The large clinical trial of a vaccine against HIV, the virus that causes AIDS, conducted by Johnson & Johnson in five countries in sub-Saharan Africa, has been stopped for lack of conclusive results, announced Tuesday the American pharmaceutical company. This is a great disappointment in the fight against this disease which affects 38 million people worldwide, and against which the search for a vaccine has been unsuccessful for decades.
The trial, named Imbokodo and started in 2017, included around 2,600 young women between the ages of 18 and 35 in Malawi, Mozambique, Zambia, South Africa and Zimbabwe. Women and girls accounted for 63% of new infections in 2020 in this region. Some participants received four injections of the vaccine over a year, and others received a placebo. After two years after the first injection, 51 of the 1,079 participants who received the vaccine had contracted HIV, compared with 63 of the 1,109 participants who received a placebo. Even though the vaccine was well tolerated, its efficacy was therefore only 25%.
” We are disappointed “
“Based on these results, the Imbokodo trial will not continue,” J&J said in a statement. “While we are disappointed that the candidate vaccine did not provide a sufficient level of protection against HIV infection (…), this study gives us important scientific results for the continued quest for an HIV vaccine. “Said Paul Stoffels, Scientific Director of Johnson and Johnson, quoted in the statement.
J & J’s vaccine uses “viral vector” technology, the same as that used for its covid-19 vaccine. A common type of virus, called adenovirus, is modified to be made harmless and carry genetic information that allows the body to fight off the target virus.
Another trial, named Mosaico, tests a vaccine with a different composition on a different population, men who have sex with other men or transgender people, in the United States, South America and Europe, where other strains of the virus are circulating. This trial will continue, J&J announced. It is expected to conclude in March 2024.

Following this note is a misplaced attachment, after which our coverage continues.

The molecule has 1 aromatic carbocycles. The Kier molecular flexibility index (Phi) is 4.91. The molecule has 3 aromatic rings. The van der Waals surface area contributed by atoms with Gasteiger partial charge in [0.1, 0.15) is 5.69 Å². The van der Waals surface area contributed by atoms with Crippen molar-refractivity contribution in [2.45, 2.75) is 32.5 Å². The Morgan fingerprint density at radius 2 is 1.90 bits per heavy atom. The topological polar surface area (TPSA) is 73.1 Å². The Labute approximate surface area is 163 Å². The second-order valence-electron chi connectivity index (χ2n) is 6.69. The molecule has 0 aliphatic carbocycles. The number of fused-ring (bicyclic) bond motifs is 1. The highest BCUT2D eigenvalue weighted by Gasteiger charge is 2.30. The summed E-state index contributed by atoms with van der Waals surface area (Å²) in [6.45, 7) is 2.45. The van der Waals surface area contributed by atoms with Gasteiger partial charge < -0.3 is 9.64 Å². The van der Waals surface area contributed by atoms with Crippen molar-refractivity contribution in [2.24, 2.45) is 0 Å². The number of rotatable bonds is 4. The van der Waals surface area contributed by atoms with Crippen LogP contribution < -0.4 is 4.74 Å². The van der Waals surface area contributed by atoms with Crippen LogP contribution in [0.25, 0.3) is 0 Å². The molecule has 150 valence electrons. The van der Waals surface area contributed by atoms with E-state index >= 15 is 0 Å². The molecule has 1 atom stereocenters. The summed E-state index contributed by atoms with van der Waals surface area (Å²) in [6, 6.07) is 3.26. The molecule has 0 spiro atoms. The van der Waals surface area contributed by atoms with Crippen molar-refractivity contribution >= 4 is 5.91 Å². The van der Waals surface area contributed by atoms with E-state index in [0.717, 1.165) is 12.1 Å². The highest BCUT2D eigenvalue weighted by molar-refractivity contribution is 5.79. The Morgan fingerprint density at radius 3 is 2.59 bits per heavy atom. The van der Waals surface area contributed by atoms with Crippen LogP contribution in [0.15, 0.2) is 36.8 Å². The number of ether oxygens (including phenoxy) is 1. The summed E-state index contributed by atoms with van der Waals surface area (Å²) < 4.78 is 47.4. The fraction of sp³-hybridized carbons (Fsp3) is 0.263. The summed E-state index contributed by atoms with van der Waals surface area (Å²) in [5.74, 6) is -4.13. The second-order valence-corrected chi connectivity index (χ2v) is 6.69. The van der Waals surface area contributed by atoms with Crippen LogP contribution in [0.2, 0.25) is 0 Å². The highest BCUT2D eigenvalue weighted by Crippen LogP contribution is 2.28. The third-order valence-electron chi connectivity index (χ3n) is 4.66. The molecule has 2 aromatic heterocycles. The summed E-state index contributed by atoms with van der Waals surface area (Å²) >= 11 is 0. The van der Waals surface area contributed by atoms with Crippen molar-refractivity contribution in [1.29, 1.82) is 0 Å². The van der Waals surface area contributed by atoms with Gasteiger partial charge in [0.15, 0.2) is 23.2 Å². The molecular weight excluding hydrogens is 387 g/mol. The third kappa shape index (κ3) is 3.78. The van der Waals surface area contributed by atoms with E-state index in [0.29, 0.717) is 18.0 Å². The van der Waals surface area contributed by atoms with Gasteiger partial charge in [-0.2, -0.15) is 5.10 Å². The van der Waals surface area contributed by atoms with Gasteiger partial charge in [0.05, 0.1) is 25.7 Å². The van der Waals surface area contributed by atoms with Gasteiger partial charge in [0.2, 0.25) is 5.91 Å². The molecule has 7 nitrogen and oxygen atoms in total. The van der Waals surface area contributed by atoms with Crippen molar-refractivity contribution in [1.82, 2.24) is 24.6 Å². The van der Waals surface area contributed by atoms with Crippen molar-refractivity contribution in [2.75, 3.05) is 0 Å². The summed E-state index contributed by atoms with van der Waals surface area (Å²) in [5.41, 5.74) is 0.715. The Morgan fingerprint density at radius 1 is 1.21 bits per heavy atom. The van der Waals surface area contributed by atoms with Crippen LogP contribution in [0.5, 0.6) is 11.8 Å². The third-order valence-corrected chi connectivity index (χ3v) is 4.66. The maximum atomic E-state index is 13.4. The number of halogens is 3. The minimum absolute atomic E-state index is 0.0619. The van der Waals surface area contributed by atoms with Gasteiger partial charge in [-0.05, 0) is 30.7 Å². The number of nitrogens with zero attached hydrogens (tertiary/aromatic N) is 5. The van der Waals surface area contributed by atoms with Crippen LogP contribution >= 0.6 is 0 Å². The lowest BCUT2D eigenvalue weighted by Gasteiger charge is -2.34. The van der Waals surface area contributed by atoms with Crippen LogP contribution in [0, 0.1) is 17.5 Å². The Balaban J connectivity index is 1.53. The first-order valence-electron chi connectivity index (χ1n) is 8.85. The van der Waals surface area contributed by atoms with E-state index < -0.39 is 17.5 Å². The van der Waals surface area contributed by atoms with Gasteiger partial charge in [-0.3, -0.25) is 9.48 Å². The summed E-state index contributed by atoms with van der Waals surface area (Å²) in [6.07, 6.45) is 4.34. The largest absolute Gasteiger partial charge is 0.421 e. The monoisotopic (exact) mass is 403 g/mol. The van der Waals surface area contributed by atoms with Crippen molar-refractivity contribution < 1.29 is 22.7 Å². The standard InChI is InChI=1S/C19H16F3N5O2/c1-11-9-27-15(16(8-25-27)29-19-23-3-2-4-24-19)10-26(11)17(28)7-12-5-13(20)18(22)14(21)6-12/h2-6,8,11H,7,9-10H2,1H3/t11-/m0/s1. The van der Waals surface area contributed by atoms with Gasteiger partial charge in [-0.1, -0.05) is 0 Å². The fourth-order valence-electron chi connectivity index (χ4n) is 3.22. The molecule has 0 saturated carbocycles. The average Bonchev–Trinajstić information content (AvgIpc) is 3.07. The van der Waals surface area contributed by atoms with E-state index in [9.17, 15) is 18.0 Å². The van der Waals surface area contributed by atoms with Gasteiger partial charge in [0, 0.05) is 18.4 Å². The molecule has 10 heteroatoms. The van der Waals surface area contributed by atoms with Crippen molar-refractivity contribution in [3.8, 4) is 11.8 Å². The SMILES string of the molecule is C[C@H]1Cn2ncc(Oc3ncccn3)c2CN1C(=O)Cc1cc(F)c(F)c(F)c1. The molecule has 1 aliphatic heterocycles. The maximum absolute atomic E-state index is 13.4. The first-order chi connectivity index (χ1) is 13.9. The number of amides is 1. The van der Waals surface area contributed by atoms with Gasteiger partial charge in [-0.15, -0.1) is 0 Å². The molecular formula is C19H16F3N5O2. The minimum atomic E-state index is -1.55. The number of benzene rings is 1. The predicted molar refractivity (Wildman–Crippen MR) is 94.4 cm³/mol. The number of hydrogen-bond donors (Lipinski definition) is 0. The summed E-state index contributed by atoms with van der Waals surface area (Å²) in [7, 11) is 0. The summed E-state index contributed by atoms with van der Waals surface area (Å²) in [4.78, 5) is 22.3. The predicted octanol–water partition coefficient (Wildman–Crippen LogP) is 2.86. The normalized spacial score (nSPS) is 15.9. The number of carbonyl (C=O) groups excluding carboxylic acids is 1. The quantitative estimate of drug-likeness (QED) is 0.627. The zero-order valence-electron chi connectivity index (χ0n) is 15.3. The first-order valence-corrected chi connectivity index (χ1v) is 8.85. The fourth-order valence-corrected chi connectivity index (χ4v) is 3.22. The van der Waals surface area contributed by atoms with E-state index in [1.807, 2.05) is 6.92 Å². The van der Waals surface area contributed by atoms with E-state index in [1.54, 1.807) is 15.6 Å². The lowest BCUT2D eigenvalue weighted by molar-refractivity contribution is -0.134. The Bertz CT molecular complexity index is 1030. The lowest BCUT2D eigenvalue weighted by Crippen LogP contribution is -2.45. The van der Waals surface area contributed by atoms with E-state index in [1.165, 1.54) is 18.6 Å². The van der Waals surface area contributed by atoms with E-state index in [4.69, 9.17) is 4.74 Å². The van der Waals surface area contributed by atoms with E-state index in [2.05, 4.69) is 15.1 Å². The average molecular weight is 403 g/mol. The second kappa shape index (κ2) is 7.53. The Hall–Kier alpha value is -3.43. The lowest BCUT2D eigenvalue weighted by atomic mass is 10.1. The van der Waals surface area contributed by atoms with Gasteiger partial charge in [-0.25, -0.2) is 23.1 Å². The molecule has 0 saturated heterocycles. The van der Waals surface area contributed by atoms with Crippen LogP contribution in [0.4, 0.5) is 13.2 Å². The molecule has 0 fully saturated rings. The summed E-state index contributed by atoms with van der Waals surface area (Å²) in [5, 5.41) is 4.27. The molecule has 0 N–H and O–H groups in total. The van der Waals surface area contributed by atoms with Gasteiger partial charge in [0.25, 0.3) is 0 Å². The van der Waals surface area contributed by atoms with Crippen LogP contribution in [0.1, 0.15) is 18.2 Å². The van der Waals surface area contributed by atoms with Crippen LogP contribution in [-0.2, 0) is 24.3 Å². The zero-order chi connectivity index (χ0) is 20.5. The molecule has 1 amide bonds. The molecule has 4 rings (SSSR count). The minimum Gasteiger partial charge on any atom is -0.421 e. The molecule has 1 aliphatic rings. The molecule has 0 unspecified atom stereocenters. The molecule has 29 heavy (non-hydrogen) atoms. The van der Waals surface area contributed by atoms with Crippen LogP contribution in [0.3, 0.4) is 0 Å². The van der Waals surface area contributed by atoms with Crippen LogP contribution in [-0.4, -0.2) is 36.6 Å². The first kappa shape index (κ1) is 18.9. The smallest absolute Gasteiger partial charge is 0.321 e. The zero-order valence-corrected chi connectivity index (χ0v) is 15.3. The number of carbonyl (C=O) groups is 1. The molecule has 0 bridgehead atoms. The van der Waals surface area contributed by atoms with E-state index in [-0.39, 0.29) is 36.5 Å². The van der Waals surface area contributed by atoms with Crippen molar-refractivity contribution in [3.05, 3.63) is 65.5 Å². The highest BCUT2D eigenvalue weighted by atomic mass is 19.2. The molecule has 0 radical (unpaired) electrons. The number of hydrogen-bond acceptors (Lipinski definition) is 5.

“Developing a safe and effective vaccine to prevent HIV infection has proven to be a formidable scientific challenge,” said Anthony Fauci, director of the National Institute of Allergy and Infectious Diseases (NIAD) in a statement. American, which partially funded these trials. “While this is certainly not the result of the study we were hoping for, we must use the knowledge gained through the Imbokodo trial and continue our efforts to find a vaccine that will protect against HIV,” he added. .
Moderna launches trials
According to a US government site, Moderna is due to begin trials in September of two HIV vaccines using new messenger RNA technology, used by the US biotechnology company for its vaccine against covid-19.
In four decades of AIDS research, researchers have made huge strides. Access to antiretroviral drugs, which can help keep infected people healthy, has grown. Those at high risk of infection may take so-called pre-exposure prophylaxis (PrEP) treatment to reduce this risk. But access to medicines is not equal everywhere, and vaccines have historically been the most effective tools in eradicating infectious diseases.
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